امروز : 18 آذر 1395

High Income Inequality Still Festering In China

سه شنبه 02 آذر 09:27
As China experienced rapid economic growth in the mid-1980s, it also faced an accompanying downside: a widening income gap.
High Income Inequality Still Festering In China

Today, even while the economy slows, income inequality remains high in China. The wealthy continue to grow richer while lower income households fare only somewhat better than before.

Research underscore this fact. Xu Tian at the College of Economics and Management and China Center for Food Security Studies at Nanjing Agricultural University and colleagues recently found that China’s provincial incomes are essentially converging into two groups: seven east-coastal provinces (Shanghai, Tianjin, Jiangsu, Zhejiang, Guangdong, Shandong and Fujian) and Inner Mongolia form a high-income group, and another containing the rest of the provinces in a low-income group. Inner provinces earned per capita incomes of only 60% of that in wealthier coastal provinces. Other differences, including ownership of capital, education level and population growth rate also impacted the widening of the gap between these two regions.

according to rapporteur report from forbes, link ,Other studies have reached the same conclusion. Economists at the Southwest University of Finance and Economics in Chengdu found that the Gini coefficient, which is the most widely used measure of inequality, was .61 in 2010. It remained relatively stable at .6 through 2014, close to the highest level of inequality in the world, found in Lesotho, which measures .63. The study found that the combined income of households in eastern coastal regions was 2.7 times that of households in inland regions.

Yu Xie and Xiang Zhou, of the University of Michigan, conclude that inequality has been rapidly increasing due to stark differences between rural and urban, as well as regional, incomes. Xie and Zhou find that China’s Gini coefficient is in the range of 0.53-0.55. This is on par with inequality levels in Colombia or Venezuela, which are both oil-based economies with extremely low levels of development in some areas and corrupt governments. The following figure is from Xi and Zhou, showing the state of inequality in China versus the U.S.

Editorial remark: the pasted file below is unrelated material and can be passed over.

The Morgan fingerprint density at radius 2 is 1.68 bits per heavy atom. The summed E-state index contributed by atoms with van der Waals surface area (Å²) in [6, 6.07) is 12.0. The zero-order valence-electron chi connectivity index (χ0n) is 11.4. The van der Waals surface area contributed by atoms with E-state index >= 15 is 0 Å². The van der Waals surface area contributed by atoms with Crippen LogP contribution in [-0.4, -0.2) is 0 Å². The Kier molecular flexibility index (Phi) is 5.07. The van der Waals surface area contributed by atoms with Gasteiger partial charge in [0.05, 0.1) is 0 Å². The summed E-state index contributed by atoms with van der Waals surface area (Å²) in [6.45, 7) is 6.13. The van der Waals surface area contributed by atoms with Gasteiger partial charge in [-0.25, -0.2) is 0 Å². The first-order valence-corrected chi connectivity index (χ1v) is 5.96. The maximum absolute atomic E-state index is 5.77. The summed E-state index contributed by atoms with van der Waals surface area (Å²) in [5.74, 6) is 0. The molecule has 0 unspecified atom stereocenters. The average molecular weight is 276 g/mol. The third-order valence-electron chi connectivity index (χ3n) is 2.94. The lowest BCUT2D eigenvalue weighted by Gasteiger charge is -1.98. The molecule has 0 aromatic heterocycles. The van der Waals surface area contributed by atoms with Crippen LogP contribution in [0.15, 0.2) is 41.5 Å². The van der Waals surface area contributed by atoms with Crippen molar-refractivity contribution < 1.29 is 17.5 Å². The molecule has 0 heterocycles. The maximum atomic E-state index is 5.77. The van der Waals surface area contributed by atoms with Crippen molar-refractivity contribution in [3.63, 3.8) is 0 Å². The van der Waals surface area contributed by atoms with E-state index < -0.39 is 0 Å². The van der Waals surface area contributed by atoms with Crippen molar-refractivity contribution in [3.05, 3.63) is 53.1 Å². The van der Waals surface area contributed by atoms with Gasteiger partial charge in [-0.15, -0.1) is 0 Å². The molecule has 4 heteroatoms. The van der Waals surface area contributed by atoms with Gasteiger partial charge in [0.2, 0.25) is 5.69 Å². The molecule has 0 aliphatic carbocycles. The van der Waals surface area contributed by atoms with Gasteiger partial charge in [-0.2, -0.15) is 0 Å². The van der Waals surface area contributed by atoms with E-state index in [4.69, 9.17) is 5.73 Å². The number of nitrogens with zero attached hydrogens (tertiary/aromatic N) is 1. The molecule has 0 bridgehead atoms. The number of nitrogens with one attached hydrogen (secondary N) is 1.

Trends in Gini coefficient of family income in China and the United States

yu-xie-ineq

Source: Xie and Zhou.   Gini coefficients from UNU-WIDER and CHIP 2007 are based on household disposable income per capita. Gini coefficients of family income in the United States from 1967 to 2012 are provided by the US Census Bureau

The following figure shows the rise in income in rural and urban areas in China over the past two decades. One can see that while urban income is rising rapidly, rural income is rising slowly, widening the gap between the two groups.

Per Capita Disposable Income in China, Rural and Urban (RMB)

ineq

Source: Statista

Shi Li and Haiyuan Wan show a distinct rise in wealth inequality in China, too. They find that wealth (as opposed to income) inequality reached 0.739 in 2010.